Getty Fire Breaks out in Los Angeles as California Declares State of Emergency
California is once again battling wildfires across the state as the Kincade Fire rages on in Northern California and the Getty Fire erupted Monday morning in the Los Angeles hills.
With over a dozen wildfires blazing across the state, California Governor Gavin Newsom declared a statewide emergency on Sunday. The largest fire, the Kincade Fire, is in Northern California wine country but by Monday morning a new fire, the Getty Fire, broke out in the heart of Los Angeles forcing the evacuation of thousands.
Residents in the Westside hills of Los Angeles awoke to emergency evacuation orders on Monday when the Getty Fire broke out shortly after 1:30 a.m. along the 405 freeway near the Getty Museum. The Getty Fire is eerily similar to the December 2017 Skirball fire that also burned in Los Angeles’ westside hill communities. Both fires could be seen burning in the hills along the 405’s Sepulveda Pass, Los Angeles’ main artery connecting the San Fernando Valley and the Los Angeles Basin and with an estimated 300,000 or more commuters traveling across it daily.
Within hours the Getty Fire had destroyed 5 homes and burned more than 500 acres, placing about 10,000 structures under evacuation orders. Prominent L.A. residents Lebron James and former California governor Arnold Schwarzenegger were forced to evacuate, with James’ announcing on Twitter that he and his family were driving around looking for a hotel in the middle of the night.
The Getty Fire is so-named for its proximity to Los Angeles’ most prominent museum, the Getty Center, as famous for its grounds and sweeping views of Los Angeles as its art collection which includes works like Vincent Van Gogh’s Irises painting. The center was built to withstand fire and declared on Twitter that its state of the art technology means the safest place for the Museum’s artwork during the fire was inside the building.
Newsom announced Monday that California has secured a fire management assistance grant from the Federal Emergency Management Agency to help firefighters contain the Getty Fire and keep it from spreading into other nearby communities.
“California is grateful for the ongoing support as we battle fires up and down the state in extremely severe weather conditions,” Newsom said. “I thank our heroic emergency responders and volunteers for their tireless, life-saving work to safeguard communities across the state.”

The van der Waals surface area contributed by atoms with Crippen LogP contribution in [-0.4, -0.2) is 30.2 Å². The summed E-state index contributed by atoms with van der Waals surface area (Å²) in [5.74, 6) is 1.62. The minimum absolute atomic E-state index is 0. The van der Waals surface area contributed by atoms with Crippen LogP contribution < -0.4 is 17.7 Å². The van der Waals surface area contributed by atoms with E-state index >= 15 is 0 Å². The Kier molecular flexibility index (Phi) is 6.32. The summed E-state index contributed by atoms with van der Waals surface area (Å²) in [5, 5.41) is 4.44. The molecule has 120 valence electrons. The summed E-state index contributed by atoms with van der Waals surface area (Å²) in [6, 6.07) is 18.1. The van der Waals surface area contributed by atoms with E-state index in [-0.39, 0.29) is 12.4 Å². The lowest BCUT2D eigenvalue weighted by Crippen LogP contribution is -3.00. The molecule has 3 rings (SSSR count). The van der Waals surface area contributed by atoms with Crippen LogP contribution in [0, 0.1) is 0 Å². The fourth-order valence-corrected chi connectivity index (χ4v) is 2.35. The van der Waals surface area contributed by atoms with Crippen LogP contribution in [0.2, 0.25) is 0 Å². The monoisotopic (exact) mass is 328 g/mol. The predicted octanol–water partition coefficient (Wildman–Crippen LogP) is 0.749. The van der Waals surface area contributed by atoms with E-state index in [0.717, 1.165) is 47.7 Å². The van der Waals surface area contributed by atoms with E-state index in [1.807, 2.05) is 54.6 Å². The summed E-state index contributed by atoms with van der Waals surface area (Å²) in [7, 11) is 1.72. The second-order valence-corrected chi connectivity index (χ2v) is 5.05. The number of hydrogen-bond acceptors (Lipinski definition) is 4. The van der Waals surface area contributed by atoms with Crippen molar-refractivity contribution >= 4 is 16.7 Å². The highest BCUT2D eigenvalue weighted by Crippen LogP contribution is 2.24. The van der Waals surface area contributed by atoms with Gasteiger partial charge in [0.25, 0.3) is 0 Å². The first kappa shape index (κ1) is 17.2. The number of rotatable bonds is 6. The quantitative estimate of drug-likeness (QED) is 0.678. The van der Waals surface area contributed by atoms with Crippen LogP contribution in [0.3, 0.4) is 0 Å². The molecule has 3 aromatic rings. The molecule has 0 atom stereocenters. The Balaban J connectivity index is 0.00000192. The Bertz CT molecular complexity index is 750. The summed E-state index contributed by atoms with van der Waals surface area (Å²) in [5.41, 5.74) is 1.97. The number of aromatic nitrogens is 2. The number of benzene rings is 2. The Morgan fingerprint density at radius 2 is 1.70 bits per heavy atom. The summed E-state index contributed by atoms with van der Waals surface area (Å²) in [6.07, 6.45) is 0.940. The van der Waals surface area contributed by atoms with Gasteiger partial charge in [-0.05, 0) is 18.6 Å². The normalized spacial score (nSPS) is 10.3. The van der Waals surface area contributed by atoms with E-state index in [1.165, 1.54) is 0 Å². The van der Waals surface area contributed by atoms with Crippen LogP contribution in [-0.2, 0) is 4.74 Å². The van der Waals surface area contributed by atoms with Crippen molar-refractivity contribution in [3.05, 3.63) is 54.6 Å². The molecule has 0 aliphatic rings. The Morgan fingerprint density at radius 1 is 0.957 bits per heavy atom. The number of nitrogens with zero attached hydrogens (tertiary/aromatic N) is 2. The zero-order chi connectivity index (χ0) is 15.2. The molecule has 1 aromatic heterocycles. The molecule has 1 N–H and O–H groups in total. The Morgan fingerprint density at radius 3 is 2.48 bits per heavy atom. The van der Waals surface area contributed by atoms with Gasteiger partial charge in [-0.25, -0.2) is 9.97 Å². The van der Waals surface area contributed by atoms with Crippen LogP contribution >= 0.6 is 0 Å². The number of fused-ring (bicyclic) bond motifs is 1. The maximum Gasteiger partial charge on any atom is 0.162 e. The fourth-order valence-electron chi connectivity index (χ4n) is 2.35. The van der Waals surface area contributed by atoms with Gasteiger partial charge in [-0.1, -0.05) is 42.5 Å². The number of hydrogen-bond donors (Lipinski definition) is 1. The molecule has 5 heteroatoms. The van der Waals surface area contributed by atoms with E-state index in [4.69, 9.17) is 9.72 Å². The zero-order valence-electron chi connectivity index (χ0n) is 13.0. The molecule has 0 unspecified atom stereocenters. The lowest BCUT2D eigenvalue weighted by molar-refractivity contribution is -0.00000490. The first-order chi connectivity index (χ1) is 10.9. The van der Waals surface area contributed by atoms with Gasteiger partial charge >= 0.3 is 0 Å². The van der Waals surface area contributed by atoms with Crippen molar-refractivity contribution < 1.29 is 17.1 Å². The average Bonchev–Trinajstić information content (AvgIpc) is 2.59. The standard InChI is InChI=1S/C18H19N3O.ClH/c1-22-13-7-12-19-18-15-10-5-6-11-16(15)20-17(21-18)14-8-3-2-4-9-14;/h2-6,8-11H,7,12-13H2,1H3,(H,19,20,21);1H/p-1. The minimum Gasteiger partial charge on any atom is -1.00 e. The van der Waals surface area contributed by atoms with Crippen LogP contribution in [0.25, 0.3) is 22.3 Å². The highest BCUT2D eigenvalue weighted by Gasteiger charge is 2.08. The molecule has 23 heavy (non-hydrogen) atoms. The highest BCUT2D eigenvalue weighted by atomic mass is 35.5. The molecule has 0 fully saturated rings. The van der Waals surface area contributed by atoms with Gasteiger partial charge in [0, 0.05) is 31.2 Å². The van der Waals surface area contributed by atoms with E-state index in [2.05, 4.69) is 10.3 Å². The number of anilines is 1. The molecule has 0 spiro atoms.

Meanwhile California’s largest wildfire is burning in Northern California, just north of San Francisco near California’s wine country. Entering its fifth day on Monday, Sonoma County’s Kincade Fire had consumed over 66,000 acres, destroyed 96 structures and is only 5% contained.
PG&E Under Heavy Criticism for Role in California Wildfires
The current spate of fires across California is similar to the wildfires that consumed California in late 2017. Investigators ultimately determined that California utility company, Pacific Gas Electric (PG&E), was responsible for at least 17 of the 2017 wildfires.
As Citizen Truth’s Peter Castagno previously reported, PG&E declared bankruptcy in January of 2019 in response to billions in potential liabilities for its role in numerous California fires. Investigators determined in March that PG&E’s faulty equipment started the 2018 Camp fire, which killed 129 people and devastated tens of thousands of home.
In the hopes of preventing similar devastation, PG&E made the decision in early October to shut off power to hundreds of thousands of residents in fire prone areas in Northern California.
PG&E has been slammed for its handling of California’s wildfires with a California judge accusing the company of focusing on profits over fire prevention and tree-trimming work.
“PG&E pumped out $4.5 billion in dividends and let the tree budget wither,” North California District Judge William Alsup.
A recent report by MapLight found that since filing for bankruptcy in January PG&E has continued to spend funds on political lobbying, donating almost $150,000 to politicians with more than half of contributions going to out of state politicians.
In addition to the Kincade and Getty Fire, Santa Clarita, about 30 miles north of Los Angeles, has been battling the Tick Fire which had destroyed 29 buildings and threatened thousands more by the time it was reported at 70% contained on Sunday.
Last week another fire was reported in the Los Angeles hills on Monday in the Pacific Palisades but by Friday was reported at 75% containment, though it was still listed as an active incident on Monday. That fire consumed 42 acres but has not destroyed any buildings.
California’s Department of Forestry and Fire Protection’s website showed 15 active fire incidents across California on Monday from as far south as San Diego to the 350 acre Burris Fire in Mendocino County, north of San Francisco.
The 66,000 acre Kincade Fire is by far the largest, with the 97% contained Saddle Ridge fire near Simi Valley the second largest at 8,799 acres. The new Getty Fire may be among the smaller fires, but its proximity to heavily populated Los Angeles neighborhoods makes it especially concerning.
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